Landscape of expectation

I’d completely forgotten about R’s offer to do something clever for me with a collection of images. When they arrived in my inbox a few weeks later, beautifully curated, I was impressed, and grateful.

How was it he remembered but I forgot?

‘I keep a “to do” list on a spreadsheet’, R. confided. ‘When I give a commitment to someone, I make sure that’s near the top’.

Yes, R. was once an engineer; now retired he is infinitely occupied.

Keeping one’s word is a high value for me; it’s an expectation I have of others. Mostly it’s met, which makes me wonder if we self-select people with like values as we go through life?

It’s when our lives become entwined with people outside that circle that we encounter challenges. Perhaps it’s someone with whom we share care responsibilities, or one of our adult children, or their partner. We expect them to mirror our values, say for punctuality, or keeping in touch, and become resentful when their values or choices prevail. We expect them to empathise with us, but we don’t always extend the same to them.

Maybe it’s a generational thing. I was brought up to value punctuality, courtesy, consideration for others, keeping my word. And saying thank you!

I hope I’ve modelled these values for my kids, and they in turn to theirs – but with a lighter burden of obligation than I’ve carried.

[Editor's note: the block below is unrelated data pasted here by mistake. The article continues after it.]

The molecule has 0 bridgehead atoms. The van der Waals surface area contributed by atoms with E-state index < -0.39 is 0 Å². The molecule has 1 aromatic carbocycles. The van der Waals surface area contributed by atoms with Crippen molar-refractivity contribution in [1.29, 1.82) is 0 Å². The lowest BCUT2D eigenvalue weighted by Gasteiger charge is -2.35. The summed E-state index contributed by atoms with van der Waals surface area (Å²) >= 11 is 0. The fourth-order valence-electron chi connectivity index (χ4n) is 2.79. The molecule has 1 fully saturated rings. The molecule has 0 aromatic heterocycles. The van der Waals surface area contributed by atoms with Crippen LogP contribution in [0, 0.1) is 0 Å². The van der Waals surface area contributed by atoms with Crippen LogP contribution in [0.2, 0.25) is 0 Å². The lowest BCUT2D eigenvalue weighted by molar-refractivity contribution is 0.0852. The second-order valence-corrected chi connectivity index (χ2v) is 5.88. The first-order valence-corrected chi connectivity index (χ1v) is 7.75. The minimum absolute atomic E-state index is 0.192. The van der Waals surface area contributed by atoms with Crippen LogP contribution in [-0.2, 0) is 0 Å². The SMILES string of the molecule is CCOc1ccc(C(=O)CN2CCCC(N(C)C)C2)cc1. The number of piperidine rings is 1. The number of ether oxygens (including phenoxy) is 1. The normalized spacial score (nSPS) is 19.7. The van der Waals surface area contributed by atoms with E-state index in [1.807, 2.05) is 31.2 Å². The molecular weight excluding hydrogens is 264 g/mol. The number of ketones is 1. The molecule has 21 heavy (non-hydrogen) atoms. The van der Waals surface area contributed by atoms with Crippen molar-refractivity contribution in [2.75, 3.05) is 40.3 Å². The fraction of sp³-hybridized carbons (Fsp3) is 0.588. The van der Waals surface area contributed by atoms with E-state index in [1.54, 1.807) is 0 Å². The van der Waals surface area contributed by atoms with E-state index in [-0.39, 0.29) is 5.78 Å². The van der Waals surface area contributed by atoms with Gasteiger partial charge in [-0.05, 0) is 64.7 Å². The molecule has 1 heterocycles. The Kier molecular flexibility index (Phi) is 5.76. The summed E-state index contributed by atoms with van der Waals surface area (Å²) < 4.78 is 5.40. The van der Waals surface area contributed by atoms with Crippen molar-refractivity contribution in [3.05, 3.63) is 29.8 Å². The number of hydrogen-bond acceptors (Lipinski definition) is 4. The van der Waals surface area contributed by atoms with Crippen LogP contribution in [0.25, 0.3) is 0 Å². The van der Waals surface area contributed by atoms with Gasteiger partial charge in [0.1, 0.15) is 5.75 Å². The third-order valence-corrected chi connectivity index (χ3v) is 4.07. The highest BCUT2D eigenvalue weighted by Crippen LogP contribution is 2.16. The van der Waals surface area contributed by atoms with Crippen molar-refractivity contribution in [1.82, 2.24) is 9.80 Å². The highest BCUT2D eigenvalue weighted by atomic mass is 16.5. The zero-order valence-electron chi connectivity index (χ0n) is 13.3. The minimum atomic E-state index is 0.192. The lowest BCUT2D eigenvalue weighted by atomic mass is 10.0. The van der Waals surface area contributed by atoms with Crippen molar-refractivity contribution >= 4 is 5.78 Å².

I accept that most people don’t think too deeply about the needs of others. And if we are, or once were, a very capable person, offering help to us may not come naturally to those who are more often on the receiving end.

Trades services are using improved digital communications to their advantage, giving us ‘windows’ of time for their arrival, and a text message ‘on approach’. Their aim is to manage our expectations of them. Government services and big tech are further behind, still sources of exasperation as they maintain barriers to prevent their customers from getting too close. Maybe they don’t care so much.

In the 1990s, my personal development years, I learned that the word ‘should’, imbibed from my parents, can be a curse. Most often, I applied it to myself. I ‘should’ do this or that, or be like this, or that. Over time, it was expunged from my vocabulary. Instead, I say, ‘I’d like to do, or be ….’.

I’ve read that as we age, we become gentler in imposing our expectations on others, and ourselves. I’ve certainly become more relaxed; perhaps there is less at stake these days.

Now, the landscape of my expectations is more akin to softly undulating slopes. That is, until a large hill appears. At first glance, it seems innocuous, but its size makes me think.

Is this expectation a failure in my empathy? Or perhaps it is, after all, perfectly reasonable in the circumstances. No one enjoys being used; everyone likes to be appreciated.

I can’t take on this new expectation, but I can work my way around it, with close attention to every step. Whatever our age, managing our expectations of others continues to be an exercise in subtlety, and wisdom.

Landscape of expectation »

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4 Responses

  1. Such a lovely piece, Ruth. It has taken me to the writerly conversations we shared. How responsive, punctual and gracious you were when I asked a question. Collegial responses are so important when we are dealing with personal matters in our writing.
    Thank you, Ruth.

    1. A belated thank you Cecile. I love receiving your comments – confirmation that we are both ‘here’, minds and bodies ticking over.

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